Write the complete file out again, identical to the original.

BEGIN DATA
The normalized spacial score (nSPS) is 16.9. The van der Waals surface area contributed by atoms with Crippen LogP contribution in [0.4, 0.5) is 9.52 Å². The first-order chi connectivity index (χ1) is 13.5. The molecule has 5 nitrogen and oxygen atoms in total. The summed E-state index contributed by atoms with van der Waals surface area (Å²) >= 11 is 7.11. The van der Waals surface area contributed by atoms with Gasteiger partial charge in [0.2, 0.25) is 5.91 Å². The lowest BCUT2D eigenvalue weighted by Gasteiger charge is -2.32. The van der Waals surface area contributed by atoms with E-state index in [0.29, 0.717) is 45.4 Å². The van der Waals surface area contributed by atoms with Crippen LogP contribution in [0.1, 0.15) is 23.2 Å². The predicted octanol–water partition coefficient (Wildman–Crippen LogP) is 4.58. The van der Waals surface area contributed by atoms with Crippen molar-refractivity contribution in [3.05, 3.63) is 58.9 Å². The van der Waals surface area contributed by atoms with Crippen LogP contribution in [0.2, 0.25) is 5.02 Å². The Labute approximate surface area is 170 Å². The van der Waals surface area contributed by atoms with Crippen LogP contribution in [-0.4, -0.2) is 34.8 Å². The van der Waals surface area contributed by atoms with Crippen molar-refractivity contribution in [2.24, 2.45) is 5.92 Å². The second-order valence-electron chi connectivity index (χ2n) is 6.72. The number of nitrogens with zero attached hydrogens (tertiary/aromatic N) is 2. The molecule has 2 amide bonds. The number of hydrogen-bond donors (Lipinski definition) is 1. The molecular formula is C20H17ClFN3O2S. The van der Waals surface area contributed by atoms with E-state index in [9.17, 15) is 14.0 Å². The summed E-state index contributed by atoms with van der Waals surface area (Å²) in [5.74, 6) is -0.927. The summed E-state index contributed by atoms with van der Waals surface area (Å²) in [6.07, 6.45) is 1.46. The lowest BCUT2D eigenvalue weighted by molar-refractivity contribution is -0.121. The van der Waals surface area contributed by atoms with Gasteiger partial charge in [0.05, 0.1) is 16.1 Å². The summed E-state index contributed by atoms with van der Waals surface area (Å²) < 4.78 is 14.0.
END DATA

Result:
The normalized spacial score (nSPS) is 16.9. The van der Waals surface area contributed by atoms with Crippen LogP contribution in [0.4, 0.5) is 9.52 Å². The first-order chi connectivity index (χ1) is 13.5. The molecule has 5 nitrogen and oxygen atoms in total. The summed E-state index contributed by atoms with van der Waals surface area (Å²) >= 11 is 7.11. The van der Waals surface area contributed by atoms with Gasteiger partial charge in [0.2, 0.25) is 5.91 Å². The lowest BCUT2D eigenvalue weighted by Gasteiger charge is -2.32. The van der Waals surface area contributed by atoms with E-state index in [0.29, 0.717) is 45.4 Å². The van der Waals surface area contributed by atoms with Crippen LogP contribution in [0.1, 0.15) is 23.2 Å². The predicted octanol–water partition coefficient (Wildman–Crippen LogP) is 4.58. The van der Waals surface area contributed by atoms with Crippen molar-refractivity contribution in [3.05, 3.63) is 58.9 Å². The van der Waals surface area contributed by atoms with Crippen LogP contribution in [0.2, 0.25) is 5.02 Å². The Labute approximate surface area is 170 Å². The van der Waals surface area contributed by atoms with Crippen LogP contribution in [-0.4, -0.2) is 34.8 Å². The van der Waals surface area contributed by atoms with Crippen molar-refractivity contribution in [2.24, 2.45) is 5.92 Å². The second-order valence-electron chi connectivity index (χ2n) is 6.72. The number of nitrogens with zero attached hydrogens (tertiary/aromatic N) is 2. The molecule has 2 amide bonds. The number of hydrogen-bond donors (Lipinski definition) is 1. The molecular formula is C20H17ClFN3O2S. The van der Waals surface area contributed by atoms with E-state index in [9.17, 15) is 14.0 Å². The summed E-state index contributed by atoms with van der Waals surface area (Å²) in [5.74, 6) is -0.927. The summed E-state index contributed by atoms with van der Waals surface area (Å²) in [6.07, 6.45) is 1.46. The lowest BCUT2D eigenvalue weighted by molar-refractivity contribution is -0.121. The van der Waals surface area contributed by atoms with Gasteiger partial charge in [0.05, 0.1) is 16.1 Å². The summed E-state index contributed by atoms with van der Waals surface area (Å²) < 4.78 is 14.0.